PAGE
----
IIHF President René Fasel kicked off a trip to China this week with an opening ceremony to inaugurate the new offices of the Chinese Ice Hockey Association.
Fasel – along with President Cao Weidong of the CIHA, IIHF Vice-President for Asia Thomas Wu, IIHF Council Member Franz Reindl, and IIHF General Secretary Horst Lichtner – was in Beijing to inaugurate the new CIHA offices, which will serve as the primary center for ice hockey development in the world’s most populous country.
Also present for the inauguration were major representatives from China and Chinese ice hockey, including CIHA Deputy Secretary-General Mr. Xu Chengxiang, Director of Foreign Affairs Mr. Si Liang, Director of Training Mr. Wang Xiaoliang, Director of Liaison Ms. Hong Bin, along with officials of various CIHA departments. Coaches and student representatives of China Ice Hockey College also attended the unveiling ceremony. The ceremony was hosted by Ms. Wang Chunlu, Deputy Secretary-General of CIHA and Executive Director of China Ice Hockey College.
“This is a landmark moment in the development of Chinese ice hockey,” said Fasel. “Prior to the creation of the CIHA ice hockey was under the stewardship of a general ice sports association, but now ice hockey under the guidance of the CIHA has the potential to grow bigger than ever before.”
“The CIHA is prepared with good leadership and good staff. Looking ahead to Beijing 2020 I think we are starting on a very positive way forward.”
CIHA President Cao Weidong, who also presides over the Beijing Sport University on which the new buildings are located, also introduced to the guests the Chinese Ice Hockey College’s talent transfer and cross-sport selection programs, aimed at increasing the number of ice hockey players in the country. He also said that China Ice Hockey College is now fully focused on preparing for the 2022 Beijing Winter Olympics, while at the same time remaining devoted to cultivating a large number of talented players for the development of China's ice hockey.
While actively preparing for the 2022 Beijing Winter Olympics, the Chinese Ice Hockey Association will aim to develop the sport of ice hockey in a sustainable and healthy way in China and in Asia, with assistance and cooperation with the IIHF office.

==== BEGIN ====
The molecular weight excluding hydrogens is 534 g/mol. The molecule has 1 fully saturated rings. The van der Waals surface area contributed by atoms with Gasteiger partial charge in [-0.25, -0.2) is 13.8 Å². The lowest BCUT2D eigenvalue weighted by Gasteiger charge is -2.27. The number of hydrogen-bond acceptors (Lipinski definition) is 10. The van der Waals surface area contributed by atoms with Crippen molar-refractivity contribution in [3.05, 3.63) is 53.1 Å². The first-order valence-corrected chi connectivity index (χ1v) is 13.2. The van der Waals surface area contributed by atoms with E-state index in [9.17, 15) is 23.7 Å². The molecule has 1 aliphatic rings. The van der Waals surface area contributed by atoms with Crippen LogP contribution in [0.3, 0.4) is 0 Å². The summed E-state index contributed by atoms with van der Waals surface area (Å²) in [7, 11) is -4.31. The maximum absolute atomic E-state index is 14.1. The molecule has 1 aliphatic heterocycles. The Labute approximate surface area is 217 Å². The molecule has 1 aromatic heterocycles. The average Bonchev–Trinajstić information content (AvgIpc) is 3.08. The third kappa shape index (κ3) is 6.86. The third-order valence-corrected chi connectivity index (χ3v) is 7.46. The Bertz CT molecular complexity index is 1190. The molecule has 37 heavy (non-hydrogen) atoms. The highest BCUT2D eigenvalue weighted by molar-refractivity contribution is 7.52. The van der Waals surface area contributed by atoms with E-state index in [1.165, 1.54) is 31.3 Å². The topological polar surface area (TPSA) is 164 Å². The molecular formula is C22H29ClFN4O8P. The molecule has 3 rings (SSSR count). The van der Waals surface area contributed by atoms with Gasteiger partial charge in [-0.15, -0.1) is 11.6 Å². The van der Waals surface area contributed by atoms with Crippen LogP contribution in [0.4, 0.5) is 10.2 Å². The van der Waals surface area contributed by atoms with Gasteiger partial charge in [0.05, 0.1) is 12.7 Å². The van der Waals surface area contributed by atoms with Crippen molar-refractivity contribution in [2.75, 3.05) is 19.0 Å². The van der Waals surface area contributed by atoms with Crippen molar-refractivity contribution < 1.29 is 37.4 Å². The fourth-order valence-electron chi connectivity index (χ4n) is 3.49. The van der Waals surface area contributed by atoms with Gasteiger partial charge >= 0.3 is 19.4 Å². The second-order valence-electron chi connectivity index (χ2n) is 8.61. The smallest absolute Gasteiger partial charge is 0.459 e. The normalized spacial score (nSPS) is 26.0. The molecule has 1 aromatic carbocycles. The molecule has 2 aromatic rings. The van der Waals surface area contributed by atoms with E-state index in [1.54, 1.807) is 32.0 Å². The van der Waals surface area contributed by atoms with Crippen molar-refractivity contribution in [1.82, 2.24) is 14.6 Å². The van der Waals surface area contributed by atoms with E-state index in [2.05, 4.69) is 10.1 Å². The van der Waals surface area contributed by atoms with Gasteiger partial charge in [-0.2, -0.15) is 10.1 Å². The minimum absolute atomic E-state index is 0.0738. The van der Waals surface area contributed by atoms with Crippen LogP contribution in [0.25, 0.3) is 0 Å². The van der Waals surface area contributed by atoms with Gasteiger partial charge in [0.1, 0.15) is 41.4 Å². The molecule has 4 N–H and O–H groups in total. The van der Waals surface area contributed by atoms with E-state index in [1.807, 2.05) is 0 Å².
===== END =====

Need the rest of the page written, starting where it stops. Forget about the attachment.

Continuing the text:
The visit also coincided with the NHL’s China Games, an exhibition series launched by the league last year as part of a long-term effort to raise the profile of the sport in the country. The Boston Bruins and Calgary Flames played their first game on Saturday at the Universiade Sports Center in Shenzhen on Saturday and will play again on 19 September at Beijing's Cadillac Arena.
The Stanley Cup also made the trip and will be on display at events in the two cities, including at the Great Wall and Hockey Day in Beijing festivities.
With the next Olympic Winter Games happening in Beijing four years from now, the new CIHA offices and the NHL coming to town are encouraging milestones in the push to take Chinese ice hockey to the next level.
President Fasel looked forward to having Chinese ice hockey represented in the Olympic Games. He gave some words of encouragement to the 200 students of China Ice Hockey College who were present at the unveiling ceremony.
“Chinese President Xi Jinping has encouraged 300 million Chinese people to be involved and take part in winter sports, only one percent of the 300 million people participate in ice hockey sport, and the number of 3 million people in ice hockey will be huge. I am proud of all of you as ones among the 3 million people.”
Earlier this summer, the IIHF hosted for the first time an Asian women's training camp in Beijing to help kickstart the development of the sport in the region. A total of 58 players and 12 coaches from nine IIHF member countries participated at the camp in the Chinese capital. The IIHF Facilities Working Group also held an Ice Making Seminar in Beijing in July, in cooperation with the CIHA.
On the pro side, the men's team with China's Shenzhen-based Kunlun Red Star club is currently playing in its third season in the Kontinental Hockey League (KHL) and its women's team the Shenzhen KRS Vanke Rays plays in the Canadian Women's Hockey League.
With files from CIHA